Combination therapy with the oral mammalian target of rapamycin (mTOR) inhibitor everolimus and the somatostatin analogue octreotide long-acting repeatable (LAR) increases the median progression-free survival (PFS) in patients with advanced neuroendocrine tumors associated with carcinoid syndrome, according to the results of the multicenter, phase III RADIANT-2 study.
Marianne E. Pavel, MD, with the Charité-Universitätsmedizin Berlin in Germany, and colleagues elsewhere randomized 429 patients to treatment with 10 mg everolimus once daily or matching placebo, both in conjunction with intramuscular injection 30 mg octreotide LAR every 28 days. Treatment continued until disease progression, withdrawal from treatment because of adverse events, or withdrawal of consent.
Study participants had low- or intermediate-grade advanced neuroendocrine tumors with a history of symptoms due to carcinoid syndrome and radiologically confirmed disease progression within the previous 12 months. Tumors were located in the small intestine in about half of patients in both treatment groups; the rest of the patients had tumors at different sites in the gut and lung.
“Treatment of advanced neuroendocrine tumors remains a clinical challenge because of the lack of effective options and the absence of well-controlled randomized clinical trial data to support evidence-based practice,” according to the authors. “With few exceptions, chemotherapeutic drugs are not active in advanced non-pancreatic neuroendocrine tumors and are associated with substantial toxic effects. Thus, there is a need for new treatment options.”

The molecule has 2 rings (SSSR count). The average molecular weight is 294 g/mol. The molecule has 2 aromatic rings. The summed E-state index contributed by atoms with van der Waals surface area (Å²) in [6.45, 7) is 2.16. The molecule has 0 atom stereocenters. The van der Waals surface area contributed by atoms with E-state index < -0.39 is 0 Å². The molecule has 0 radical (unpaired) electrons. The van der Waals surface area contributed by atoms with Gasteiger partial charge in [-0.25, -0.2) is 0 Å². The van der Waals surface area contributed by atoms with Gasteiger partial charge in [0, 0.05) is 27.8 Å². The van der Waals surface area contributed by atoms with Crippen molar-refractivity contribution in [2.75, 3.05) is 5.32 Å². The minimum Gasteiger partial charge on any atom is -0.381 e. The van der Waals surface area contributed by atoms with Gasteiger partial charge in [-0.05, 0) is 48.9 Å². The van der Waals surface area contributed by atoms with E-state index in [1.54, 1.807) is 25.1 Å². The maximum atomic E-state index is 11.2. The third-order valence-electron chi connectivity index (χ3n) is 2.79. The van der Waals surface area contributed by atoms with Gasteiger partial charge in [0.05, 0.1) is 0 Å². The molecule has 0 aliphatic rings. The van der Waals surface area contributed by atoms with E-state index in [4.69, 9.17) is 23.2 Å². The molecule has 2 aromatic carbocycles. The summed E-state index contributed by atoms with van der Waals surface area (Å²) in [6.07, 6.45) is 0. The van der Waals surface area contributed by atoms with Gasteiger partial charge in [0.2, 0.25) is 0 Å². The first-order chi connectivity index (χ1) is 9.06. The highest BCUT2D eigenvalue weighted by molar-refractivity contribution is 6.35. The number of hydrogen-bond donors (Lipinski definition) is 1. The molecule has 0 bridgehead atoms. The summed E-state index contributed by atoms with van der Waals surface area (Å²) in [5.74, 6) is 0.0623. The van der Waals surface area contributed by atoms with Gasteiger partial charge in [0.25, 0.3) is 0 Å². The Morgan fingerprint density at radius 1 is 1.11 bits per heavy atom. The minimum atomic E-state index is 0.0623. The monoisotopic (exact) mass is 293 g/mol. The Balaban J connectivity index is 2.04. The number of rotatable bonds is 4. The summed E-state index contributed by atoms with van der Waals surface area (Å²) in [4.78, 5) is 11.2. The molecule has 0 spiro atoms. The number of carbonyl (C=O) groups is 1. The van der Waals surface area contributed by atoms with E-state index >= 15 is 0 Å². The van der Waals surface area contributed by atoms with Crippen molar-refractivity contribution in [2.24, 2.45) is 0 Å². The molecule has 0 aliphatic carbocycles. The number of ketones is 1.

Everolimus had shown promising antitumor activity in patients with advanced neuroendocrine tumors in 2 phase II studies.
The median PFS by central review was 16.4 months (95% CI, 13.7-21.2) in the everolimus plus octreotide LAR group and 11.3 months (95% CI, 8.4-14.6) in the placebo plus octreotide LAR group (hazard ratio, 0.77; 95% CI, 0.59-1.00; 1-sided log-rank test; P
While the study did not meet its prespecified significance boundary on the P-value scale of .0246, the 5.1-month prolongation in PFS observed with everolimus plus octreotide LAR is “clinically meaningful,” the researchers noted.
In addition, patients in the everolimus group demonstrated a reduction in circulating chromogranin A and 5-hydroxyindoleacetic acid, which are neuroendocrine markers of carcinoid.
Drug-related adverse events were usually grade 1 or 2. Adverse events of all grades in the everolimus plus octreotide LAR group versus the placebo plus octreotide LAR group included: stomatitis (62% vs 14%, respectively); rash (37% vs 12%, respectively); fatigue (31% vs 23%, respectively); and diarrhea (27% vs 16%, respectively).
Pavel and colleagues said that their findings, when coupled with the results of the RADIANT-3 trial of everolimus in patients with advanced pancreatic neuroendocrine tumors, demonstrated the efficacy of everolimus in a broad spectrum of advanced neuroendocrine tumors.